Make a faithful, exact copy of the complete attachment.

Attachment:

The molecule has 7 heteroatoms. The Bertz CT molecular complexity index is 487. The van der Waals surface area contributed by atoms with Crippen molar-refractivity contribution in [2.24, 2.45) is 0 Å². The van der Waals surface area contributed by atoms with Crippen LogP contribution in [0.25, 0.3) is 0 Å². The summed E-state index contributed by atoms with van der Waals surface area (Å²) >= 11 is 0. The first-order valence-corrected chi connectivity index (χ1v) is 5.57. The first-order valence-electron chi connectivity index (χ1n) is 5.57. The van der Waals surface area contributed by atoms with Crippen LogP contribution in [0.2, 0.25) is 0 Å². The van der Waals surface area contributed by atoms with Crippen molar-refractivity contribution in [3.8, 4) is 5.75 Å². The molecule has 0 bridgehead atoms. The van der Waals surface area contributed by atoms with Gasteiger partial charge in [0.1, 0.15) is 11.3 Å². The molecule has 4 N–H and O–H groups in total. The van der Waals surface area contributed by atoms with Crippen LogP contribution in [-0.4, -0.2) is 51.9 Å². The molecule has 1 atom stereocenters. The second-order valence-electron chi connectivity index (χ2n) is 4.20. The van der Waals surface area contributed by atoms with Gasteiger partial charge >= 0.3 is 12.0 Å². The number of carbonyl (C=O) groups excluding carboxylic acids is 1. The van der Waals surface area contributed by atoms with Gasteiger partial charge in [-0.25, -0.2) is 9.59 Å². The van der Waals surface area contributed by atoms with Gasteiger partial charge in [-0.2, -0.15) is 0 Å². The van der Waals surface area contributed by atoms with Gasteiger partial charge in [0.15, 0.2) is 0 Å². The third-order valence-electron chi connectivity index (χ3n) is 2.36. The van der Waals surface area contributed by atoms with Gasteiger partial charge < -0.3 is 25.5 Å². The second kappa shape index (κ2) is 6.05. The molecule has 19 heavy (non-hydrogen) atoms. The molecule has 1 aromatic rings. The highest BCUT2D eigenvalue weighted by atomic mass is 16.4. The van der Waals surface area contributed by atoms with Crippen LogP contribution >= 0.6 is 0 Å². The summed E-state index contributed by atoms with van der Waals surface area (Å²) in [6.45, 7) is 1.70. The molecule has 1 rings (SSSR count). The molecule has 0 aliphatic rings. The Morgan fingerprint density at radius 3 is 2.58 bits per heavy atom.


The molecule has 7 heteroatoms. The Bertz CT molecular complexity index is 487. The van der Waals surface area contributed by atoms with Crippen molar-refractivity contribution in [2.24, 2.45) is 0 Å². The van der Waals surface area contributed by atoms with Crippen LogP contribution in [0.25, 0.3) is 0 Å². The summed E-state index contributed by atoms with van der Waals surface area (Å²) >= 11 is 0. The first-order valence-corrected chi connectivity index (χ1v) is 5.57. The first-order valence-electron chi connectivity index (χ1n) is 5.57. The van der Waals surface area contributed by atoms with Crippen LogP contribution in [0.2, 0.25) is 0 Å². The van der Waals surface area contributed by atoms with Crippen molar-refractivity contribution in [3.8, 4) is 5.75 Å². The molecule has 0 bridgehead atoms. The van der Waals surface area contributed by atoms with Gasteiger partial charge in [0.1, 0.15) is 11.3 Å². The molecule has 4 N–H and O–H groups in total. The van der Waals surface area contributed by atoms with Crippen LogP contribution in [-0.4, -0.2) is 51.9 Å². The molecule has 1 atom stereocenters. The second-order valence-electron chi connectivity index (χ2n) is 4.20. The van der Waals surface area contributed by atoms with Gasteiger partial charge >= 0.3 is 12.0 Å². The number of carbonyl (C=O) groups excluding carboxylic acids is 1. The van der Waals surface area contributed by atoms with Gasteiger partial charge in [-0.25, -0.2) is 9.59 Å². The van der Waals surface area contributed by atoms with Gasteiger partial charge in [-0.2, -0.15) is 0 Å². The van der Waals surface area contributed by atoms with Gasteiger partial charge in [0.15, 0.2) is 0 Å². The third-order valence-electron chi connectivity index (χ3n) is 2.36. The van der Waals surface area contributed by atoms with Gasteiger partial charge < -0.3 is 25.5 Å². The second kappa shape index (κ2) is 6.05. The molecule has 19 heavy (non-hydrogen) atoms. The molecule has 1 aromatic rings. The highest BCUT2D eigenvalue weighted by atomic mass is 16.4. The van der Waals surface area contributed by atoms with Crippen LogP contribution >= 0.6 is 0 Å². The summed E-state index contributed by atoms with van der Waals surface area (Å²) in [6.45, 7) is 1.70. The molecule has 1 rings (SSSR count). The molecule has 0 aliphatic rings. The Morgan fingerprint density at radius 3 is 2.58 bits per heavy atom.